This situation looks better, though, thanks in part to Thomas’s leadership role in developing an SEC enforcement division. “Ever since Madoff, the SEC whistleblower program has been a powerful tool in helping law enforcement be more effective. Prior to Madoff, the corporate beat lacked a 911 number. Now we work with the FBI, forensic accountants, investigators and analysts to uncover securities violations, market manipulation and insider trading.”

Attorney Mark Schlein, who has spent 35 years as a lawyer and police officer, spoke with AFP about corporations that do business with the feds. “Anyplace the government spends money,” Schlein began, “people are trying to figure out how to cheat and steal. It’s like Willie Sutton: he robbed banks because that’s where the money was.”

When asked about the scope of this problem, Schlein replied, “The government gets ripped off for mega-billions of dollars each year due to fraud and abuse. The culprits could either be defense contractors, those in the pharmaceutical industry, or Medicare scams.”

Schlein next revealed a most surprising statistic. “Each year the Department of Justice elects not to intervene in 80% or more of all cases presented by external whistleblowers. There are simply too many cases and not enough prosecutors to review, investigate and determine each case. This dilemma puts whistleblowers in a precarious situation.”

AFP inquired about the backlash, to which Schlein responded, “Within the government, whistleblowers become a pariah. They’re isolated and minimized, which makes their job security very fragile. It takes great courage to come forward, but most people are so committed they do it anyway because they know it’s the right thing to do.”

Confirming these difficulties, Robert Nelson—an attorney specializing in False Claims Act cases—told AFP, “The biggest hurdle facing whistleblowers concerns reprisal. By law, companies aren’t allowed to retaliate, but that doesn’t mean they won’t. Plus, after many years devoted to investigating and prosecuting these cases, it’s hard for whistleblowers to get work within their industry. They’re viewed as traitors.”

Although most whistleblowers aren’t specifically motivated by financial gain, Nelson described an interesting premise. “The False Claims Act provides that a whistleblower with inside knowledge of a company defrauding the U.S. Treasury can bring action against that entity. This statute allows whistleblowers to receive a certain percentage of the total amount of money recovered on behalf of our government. So, people are incentivized to come forward, and therefore they can profit financially.”

However, Nelson emphasized the following point. “This process is stressful, and typically most whistleblowers realize that once they put their foot across the line, there’s no turning back. They face real consequences to themselves and in regard to making a living within their profession. Still, they do it for the right reasons because they’re honest and they care.”

AFP Bookstore

Benghazi Cover-up and Intimidation Continues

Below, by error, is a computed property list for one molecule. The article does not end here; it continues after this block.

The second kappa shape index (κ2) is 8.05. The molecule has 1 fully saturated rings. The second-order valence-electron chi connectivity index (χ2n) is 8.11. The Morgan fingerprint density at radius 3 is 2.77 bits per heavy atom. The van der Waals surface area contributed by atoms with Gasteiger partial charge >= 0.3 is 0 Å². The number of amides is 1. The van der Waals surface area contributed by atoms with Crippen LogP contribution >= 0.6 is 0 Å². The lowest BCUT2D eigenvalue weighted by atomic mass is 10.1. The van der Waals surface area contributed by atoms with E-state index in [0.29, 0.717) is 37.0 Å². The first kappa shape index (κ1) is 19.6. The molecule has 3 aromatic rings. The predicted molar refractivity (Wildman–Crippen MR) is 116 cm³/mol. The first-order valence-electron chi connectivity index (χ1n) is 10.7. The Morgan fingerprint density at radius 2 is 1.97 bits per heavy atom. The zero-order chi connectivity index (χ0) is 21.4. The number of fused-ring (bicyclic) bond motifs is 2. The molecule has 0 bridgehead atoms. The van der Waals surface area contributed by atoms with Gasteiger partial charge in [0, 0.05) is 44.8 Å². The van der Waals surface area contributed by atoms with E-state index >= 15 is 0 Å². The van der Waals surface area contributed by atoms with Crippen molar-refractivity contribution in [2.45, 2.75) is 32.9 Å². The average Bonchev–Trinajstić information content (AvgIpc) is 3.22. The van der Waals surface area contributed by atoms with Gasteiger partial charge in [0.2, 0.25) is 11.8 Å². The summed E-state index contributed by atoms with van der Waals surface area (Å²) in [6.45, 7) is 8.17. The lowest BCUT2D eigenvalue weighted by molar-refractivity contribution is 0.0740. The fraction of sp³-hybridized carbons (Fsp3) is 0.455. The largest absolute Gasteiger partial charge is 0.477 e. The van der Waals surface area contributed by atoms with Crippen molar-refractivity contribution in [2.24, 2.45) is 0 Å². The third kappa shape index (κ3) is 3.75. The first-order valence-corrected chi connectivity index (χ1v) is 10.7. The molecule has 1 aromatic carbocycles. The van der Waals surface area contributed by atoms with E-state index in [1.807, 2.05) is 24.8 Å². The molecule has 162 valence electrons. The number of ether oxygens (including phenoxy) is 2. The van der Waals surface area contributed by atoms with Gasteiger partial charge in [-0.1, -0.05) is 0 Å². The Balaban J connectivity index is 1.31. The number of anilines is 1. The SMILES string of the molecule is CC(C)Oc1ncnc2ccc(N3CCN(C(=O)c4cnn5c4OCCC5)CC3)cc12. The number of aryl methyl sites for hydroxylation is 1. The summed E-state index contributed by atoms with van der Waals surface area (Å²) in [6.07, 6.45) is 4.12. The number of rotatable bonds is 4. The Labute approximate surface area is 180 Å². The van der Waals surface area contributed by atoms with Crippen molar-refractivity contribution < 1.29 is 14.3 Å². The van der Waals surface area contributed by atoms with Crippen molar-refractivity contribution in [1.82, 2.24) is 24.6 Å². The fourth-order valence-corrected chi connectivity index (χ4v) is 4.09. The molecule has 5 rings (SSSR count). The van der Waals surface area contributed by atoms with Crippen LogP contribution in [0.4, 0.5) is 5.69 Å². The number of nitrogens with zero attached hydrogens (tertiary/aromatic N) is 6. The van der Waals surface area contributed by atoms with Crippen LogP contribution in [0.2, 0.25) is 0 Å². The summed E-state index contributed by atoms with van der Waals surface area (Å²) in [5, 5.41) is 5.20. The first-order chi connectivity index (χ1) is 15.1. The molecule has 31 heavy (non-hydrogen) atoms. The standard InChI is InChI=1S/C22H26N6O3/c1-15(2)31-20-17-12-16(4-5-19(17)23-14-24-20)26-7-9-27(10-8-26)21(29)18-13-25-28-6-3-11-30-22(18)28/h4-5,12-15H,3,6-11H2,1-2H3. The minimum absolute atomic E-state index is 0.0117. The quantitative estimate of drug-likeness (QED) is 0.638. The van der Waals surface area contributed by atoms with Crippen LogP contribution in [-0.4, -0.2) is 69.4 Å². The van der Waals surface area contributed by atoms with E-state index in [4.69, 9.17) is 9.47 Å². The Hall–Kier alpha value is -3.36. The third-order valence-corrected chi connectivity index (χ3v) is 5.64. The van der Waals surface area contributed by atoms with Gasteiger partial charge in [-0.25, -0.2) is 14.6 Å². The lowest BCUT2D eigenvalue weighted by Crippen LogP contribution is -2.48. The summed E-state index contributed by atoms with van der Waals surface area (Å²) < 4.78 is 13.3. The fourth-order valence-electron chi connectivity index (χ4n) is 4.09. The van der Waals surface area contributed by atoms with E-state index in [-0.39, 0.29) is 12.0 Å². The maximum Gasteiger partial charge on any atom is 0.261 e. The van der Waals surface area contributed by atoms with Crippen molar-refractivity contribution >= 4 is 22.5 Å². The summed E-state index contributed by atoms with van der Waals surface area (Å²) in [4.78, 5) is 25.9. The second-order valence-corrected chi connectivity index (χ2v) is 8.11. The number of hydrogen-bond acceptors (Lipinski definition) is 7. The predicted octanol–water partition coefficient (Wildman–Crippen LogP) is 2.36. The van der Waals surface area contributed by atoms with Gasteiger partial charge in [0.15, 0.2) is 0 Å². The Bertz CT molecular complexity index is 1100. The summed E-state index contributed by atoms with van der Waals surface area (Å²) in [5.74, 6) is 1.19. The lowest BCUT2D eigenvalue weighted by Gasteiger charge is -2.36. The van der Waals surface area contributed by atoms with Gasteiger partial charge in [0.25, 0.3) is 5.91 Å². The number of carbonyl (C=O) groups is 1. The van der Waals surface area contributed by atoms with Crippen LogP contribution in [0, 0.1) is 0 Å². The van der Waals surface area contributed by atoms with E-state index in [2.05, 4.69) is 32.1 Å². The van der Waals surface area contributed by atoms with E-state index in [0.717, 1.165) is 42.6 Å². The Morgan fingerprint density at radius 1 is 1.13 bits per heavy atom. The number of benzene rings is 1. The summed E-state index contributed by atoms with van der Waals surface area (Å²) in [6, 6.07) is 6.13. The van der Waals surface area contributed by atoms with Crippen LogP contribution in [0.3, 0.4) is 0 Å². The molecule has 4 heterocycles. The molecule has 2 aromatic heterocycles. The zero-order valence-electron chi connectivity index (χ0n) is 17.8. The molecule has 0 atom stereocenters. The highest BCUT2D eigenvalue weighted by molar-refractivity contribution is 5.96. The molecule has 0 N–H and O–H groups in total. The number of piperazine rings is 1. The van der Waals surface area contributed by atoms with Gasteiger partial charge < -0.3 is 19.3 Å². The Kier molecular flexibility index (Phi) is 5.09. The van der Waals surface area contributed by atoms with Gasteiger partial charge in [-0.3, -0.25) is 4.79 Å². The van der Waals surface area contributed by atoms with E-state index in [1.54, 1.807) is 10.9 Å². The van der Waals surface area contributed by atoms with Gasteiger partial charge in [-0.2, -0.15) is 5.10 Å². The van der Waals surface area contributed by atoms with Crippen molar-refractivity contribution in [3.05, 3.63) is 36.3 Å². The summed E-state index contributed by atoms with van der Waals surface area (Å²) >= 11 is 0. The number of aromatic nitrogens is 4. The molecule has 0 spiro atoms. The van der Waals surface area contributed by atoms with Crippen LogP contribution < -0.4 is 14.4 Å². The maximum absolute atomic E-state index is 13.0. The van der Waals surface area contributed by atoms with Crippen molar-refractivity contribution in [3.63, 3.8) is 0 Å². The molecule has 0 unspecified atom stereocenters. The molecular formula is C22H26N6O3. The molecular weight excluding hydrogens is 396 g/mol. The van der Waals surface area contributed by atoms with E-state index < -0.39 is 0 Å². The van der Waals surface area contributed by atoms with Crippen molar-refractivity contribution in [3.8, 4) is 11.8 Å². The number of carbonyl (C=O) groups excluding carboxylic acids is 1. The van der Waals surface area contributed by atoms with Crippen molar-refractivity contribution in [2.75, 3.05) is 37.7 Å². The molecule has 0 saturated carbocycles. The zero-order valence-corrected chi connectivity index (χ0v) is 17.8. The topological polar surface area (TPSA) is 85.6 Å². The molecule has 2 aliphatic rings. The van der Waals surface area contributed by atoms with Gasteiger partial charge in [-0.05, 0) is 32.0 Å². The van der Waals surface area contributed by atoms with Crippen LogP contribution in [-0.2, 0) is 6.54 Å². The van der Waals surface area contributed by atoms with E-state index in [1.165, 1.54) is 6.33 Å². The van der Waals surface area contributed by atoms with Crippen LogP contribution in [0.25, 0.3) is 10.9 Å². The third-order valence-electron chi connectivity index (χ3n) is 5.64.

The most recent assault on whistleblowers revolves around the Obama administration’s attempts to silence individuals whose accounts of the September 11, 2012 Benghazi consulate attack differ from the official version.

Attorney Victoria Toensing, who represents Greg Hicks, Deputy Chief of Mission at the U.S. Embassy in Libya, stated to, “People have been threatened, and not just at the State Department. People have been threatened at the CIA . . . It’s frightening, and they’re taking career people and making them well aware that their careers will be over.”

A Special Ops member, speaking on condition of anonymity, told reporter Adam Housley on April 30 that, in direct contradiction to the White House account, military troops had enough time to intervene on September 11 and save those who were eventually slain. Yet, instead of responding, these Special Ops were instructed to stand down and abandon their countrymen.

This whistleblower told Housley, “You’ve got guys in the Special Ops community who are still active and involved, and they would be decapitated if they came forward with information that could affect high-level commanders.”

The explosive details being concealed by Obama and his inner circle extend far beyond lies about the Benghazi slaying as, allegedly, a spontaneous uprising triggered by an anti-Islamic video.

On April 29 columnist and political commentator Katie Kieffer confirmed what AFP reported months ago. “President Obama, former Secretary of State Hillary Clinton and then-CIA Director David Petraeus were likely behind a mishandled gun-trafficking program that ended up arming radical jihadist rebels who stormed the U.S. consulate and CIA annex in Benghazi.”

Kieffer went on to describe how weaponry seized after the U.S.-NATO-led Libyan invasion was funneled through Turkey to anti-Assad forces fighting in Syria. In addition, other arms such as machine guns and rocket-propelled grenades were sold directly to Qatar, Saudi Arabia and Turkey.

Victor Thorn

Victor Thorn is a hard-hitting researcher, journalist and author of over 40 books.